Rights we've come to expect
The most basic principle of American democracy
is the right
to criticize government
By Mana Tahaie
November 24, 2003
My essay for a scholarship
competition was published in iranian.com under the title, "Persian
spirit". I thought this one, three years later,
would interest you as well. The topic was "What Does the
Future Hold for the First Amendment: Will Our Rights Survive?" It
was for a free expression congress held by freedom of information
In 1982, my parents immigrated to the US. They
escaped Iran when a totalitarian government at war prohibited
leaving, when terror wasn't a political buzzword but a
perpetual state of being. My mother was six months pregnant and
hid it behind a fur coat, lest she jeopardize their chances of
obtaining a visa.
Their story is similar to many immigrant stories:
tired of an oppressive government, in search of a better life,
they came to the U.S. hoping to live the American Dream. Given
that their only intention was to leave Iran, they could have
gone to any number of countries -- and, considering the ubiquitous
animosity toward Iranians in the U.S. at the time, anywhere
else may have seemed better. But my parents didn't buy the anti-American
hype they were being fed at home. They had faith in American
It was, in essence, the First Amendment that attracted
them. Leaving a theocracy, they desired a place in which they
freely practice any religion -- or none at all. They wanted
to be free from restrictions on their private lives, to live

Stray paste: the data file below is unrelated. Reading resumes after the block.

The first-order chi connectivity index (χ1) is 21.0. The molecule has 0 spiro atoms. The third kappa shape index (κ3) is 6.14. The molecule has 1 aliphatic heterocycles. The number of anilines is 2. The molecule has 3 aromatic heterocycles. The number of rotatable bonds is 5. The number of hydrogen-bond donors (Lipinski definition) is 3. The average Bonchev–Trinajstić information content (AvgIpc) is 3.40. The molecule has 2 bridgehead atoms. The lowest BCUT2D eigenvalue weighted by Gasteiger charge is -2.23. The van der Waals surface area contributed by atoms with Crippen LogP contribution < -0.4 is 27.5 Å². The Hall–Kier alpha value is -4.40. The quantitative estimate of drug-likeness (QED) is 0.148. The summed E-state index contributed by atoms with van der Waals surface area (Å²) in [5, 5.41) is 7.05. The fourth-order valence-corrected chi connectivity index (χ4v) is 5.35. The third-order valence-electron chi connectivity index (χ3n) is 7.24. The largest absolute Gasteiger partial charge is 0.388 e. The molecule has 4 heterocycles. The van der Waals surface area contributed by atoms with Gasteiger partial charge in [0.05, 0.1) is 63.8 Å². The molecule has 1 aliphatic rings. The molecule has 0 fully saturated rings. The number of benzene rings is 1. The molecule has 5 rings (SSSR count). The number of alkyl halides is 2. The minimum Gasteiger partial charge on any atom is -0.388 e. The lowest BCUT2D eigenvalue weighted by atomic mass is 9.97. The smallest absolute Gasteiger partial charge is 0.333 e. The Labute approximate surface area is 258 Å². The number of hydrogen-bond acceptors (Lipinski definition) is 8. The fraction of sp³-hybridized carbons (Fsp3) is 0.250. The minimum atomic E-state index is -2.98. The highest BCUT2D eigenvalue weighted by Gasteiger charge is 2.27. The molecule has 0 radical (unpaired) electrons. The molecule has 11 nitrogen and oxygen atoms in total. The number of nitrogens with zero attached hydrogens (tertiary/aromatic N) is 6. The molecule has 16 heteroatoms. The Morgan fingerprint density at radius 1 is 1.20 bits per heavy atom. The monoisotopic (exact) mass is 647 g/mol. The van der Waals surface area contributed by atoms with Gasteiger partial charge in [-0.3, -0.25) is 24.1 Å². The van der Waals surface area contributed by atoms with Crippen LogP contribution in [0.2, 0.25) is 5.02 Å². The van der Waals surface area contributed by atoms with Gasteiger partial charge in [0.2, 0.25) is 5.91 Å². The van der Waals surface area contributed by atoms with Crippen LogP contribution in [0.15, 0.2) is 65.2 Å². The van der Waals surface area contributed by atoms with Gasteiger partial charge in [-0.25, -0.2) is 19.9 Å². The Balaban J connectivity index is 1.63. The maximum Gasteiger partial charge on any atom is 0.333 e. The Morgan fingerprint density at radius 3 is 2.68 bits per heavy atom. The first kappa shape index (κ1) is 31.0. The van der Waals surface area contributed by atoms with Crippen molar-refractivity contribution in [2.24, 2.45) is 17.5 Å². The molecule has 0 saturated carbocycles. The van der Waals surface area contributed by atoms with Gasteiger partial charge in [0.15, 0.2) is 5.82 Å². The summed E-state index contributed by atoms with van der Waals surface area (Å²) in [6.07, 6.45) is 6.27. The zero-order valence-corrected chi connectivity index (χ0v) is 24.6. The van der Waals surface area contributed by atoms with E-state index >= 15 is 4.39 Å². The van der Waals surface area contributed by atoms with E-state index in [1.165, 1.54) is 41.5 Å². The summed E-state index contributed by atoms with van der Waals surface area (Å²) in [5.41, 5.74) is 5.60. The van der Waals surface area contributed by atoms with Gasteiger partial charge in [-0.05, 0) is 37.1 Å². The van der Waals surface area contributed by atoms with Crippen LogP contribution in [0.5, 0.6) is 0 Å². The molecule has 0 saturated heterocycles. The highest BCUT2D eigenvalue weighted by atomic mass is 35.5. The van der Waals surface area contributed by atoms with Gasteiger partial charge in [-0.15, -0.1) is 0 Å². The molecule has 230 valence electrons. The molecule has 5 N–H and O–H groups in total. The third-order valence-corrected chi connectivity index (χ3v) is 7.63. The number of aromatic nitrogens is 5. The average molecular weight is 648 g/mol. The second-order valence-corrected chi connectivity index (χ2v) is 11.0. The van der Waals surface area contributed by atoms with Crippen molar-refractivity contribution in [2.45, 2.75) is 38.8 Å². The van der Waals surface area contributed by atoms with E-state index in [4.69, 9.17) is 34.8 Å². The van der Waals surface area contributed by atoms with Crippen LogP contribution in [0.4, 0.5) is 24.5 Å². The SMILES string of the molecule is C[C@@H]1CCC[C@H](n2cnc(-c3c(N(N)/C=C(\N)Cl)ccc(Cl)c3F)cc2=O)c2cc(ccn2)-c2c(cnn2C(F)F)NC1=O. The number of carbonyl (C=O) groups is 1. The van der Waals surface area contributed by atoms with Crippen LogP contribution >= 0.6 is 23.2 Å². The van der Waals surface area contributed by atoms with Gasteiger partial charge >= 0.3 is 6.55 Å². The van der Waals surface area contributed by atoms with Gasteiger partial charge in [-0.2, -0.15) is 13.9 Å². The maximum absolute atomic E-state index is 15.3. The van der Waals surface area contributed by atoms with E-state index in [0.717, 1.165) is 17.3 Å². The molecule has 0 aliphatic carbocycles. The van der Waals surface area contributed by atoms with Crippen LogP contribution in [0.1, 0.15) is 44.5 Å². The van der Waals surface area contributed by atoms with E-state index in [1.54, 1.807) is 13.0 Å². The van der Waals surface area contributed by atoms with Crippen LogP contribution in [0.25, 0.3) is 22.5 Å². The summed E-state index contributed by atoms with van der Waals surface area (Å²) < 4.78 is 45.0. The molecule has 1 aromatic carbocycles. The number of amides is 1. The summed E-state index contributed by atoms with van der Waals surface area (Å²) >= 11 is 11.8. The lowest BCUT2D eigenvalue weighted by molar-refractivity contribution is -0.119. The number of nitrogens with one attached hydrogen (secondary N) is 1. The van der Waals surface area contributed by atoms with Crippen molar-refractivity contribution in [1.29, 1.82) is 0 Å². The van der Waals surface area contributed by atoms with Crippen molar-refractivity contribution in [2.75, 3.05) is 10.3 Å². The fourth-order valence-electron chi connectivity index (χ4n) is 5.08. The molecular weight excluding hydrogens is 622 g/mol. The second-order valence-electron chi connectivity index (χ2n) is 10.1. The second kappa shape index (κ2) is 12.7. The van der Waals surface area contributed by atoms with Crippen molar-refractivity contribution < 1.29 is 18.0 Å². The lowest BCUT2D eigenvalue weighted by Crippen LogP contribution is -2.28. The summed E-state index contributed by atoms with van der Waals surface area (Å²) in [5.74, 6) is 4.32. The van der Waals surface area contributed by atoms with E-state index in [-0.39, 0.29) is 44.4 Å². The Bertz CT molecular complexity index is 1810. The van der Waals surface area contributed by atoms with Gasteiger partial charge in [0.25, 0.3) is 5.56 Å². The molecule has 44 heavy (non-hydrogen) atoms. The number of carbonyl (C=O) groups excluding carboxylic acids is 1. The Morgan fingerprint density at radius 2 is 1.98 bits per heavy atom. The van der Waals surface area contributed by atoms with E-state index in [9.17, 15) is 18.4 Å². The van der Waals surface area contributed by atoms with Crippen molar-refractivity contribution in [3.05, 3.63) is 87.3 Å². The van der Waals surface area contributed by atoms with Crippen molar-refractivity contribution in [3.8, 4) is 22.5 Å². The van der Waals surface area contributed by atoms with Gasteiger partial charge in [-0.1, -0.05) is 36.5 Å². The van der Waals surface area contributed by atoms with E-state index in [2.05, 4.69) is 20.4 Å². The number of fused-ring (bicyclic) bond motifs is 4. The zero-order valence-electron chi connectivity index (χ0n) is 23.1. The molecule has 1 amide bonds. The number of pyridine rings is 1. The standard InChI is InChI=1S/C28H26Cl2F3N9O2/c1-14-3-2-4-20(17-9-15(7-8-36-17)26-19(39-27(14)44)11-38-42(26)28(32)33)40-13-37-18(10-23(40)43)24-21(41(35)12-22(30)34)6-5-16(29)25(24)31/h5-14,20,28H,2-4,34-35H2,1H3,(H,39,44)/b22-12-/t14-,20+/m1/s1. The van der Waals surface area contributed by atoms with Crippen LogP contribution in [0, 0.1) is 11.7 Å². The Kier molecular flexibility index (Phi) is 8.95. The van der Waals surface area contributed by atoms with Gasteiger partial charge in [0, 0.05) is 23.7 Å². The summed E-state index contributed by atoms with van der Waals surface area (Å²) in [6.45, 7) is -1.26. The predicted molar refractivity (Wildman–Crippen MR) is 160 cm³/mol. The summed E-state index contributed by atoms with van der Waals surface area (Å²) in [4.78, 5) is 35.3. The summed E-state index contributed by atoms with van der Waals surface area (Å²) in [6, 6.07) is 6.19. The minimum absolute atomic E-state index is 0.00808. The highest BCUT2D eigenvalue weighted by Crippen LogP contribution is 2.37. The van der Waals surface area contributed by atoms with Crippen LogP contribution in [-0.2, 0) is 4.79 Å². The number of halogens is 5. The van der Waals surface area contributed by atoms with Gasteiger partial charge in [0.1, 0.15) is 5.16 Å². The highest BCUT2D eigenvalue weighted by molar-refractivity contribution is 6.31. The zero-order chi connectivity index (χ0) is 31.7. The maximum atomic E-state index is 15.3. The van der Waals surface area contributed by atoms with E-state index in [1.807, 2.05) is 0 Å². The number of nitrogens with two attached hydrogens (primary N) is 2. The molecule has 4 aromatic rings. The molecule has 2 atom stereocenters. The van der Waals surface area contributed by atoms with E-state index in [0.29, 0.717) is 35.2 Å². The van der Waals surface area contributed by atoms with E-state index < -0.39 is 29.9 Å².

as they wished, and to speak freely. I grew up hearing stories
of the 1979 revolution, how they had no rights in a government
that claimed to be acting for their own good, and how the
climate of oppression forced them to live in fear.
Recent Bush Administration policy is alarming
in its attempts to weaken the First Amendment. The language used
deliberately fosters an atmosphere of fear, to undermine
people's rights. The Administration has taken advantage
of the current
climate to quietly pass several laws -- namely, the Patriot
Act and similar policies -- which threaten to strip Americans
of their constitutional right to free speech.
In April I helped organize a peace rally on campus.
Two weeks ago an organization I founded began campaigning to
the School of Americas. In both instances, people objected
actions and dismissed my opinions as unpatriotic and
un-American. The argument I've received countless times is, "If
you don't like it here, why don't you leave?"
the most basic principle of American democracy is the
to criticize government. The notion that voicing criticism
is itself unpatriotic, because it ignores the concept
of free speech, one of the most fundamental principles upon
country was founded.
Telling an immigrant or first
generation American who disagrees with policy to "go home"
forgets that foreigners, people who came here in search of
founded this nation in order to guarantee their
right to express dissent
and unpopular opinions.
Despite all this adversity, there is a glimmer
of hope: once people no longer feel that they are in imminent
will see more clearly that they are being manipulated
into giving up their constitutional rights. An educated,
will hold on dearly to the rights they've come to expect.
It is every citizen's responsibility to become
aware of the government's agenda, and the media's responsibility
to provide credible and accurate information, unprejudiced
by popularity polls and administrative policy. Free
a self-perpetuating institution: the only way to
it is to exercise it, and the only way to guard it
attempts to eliminate it.
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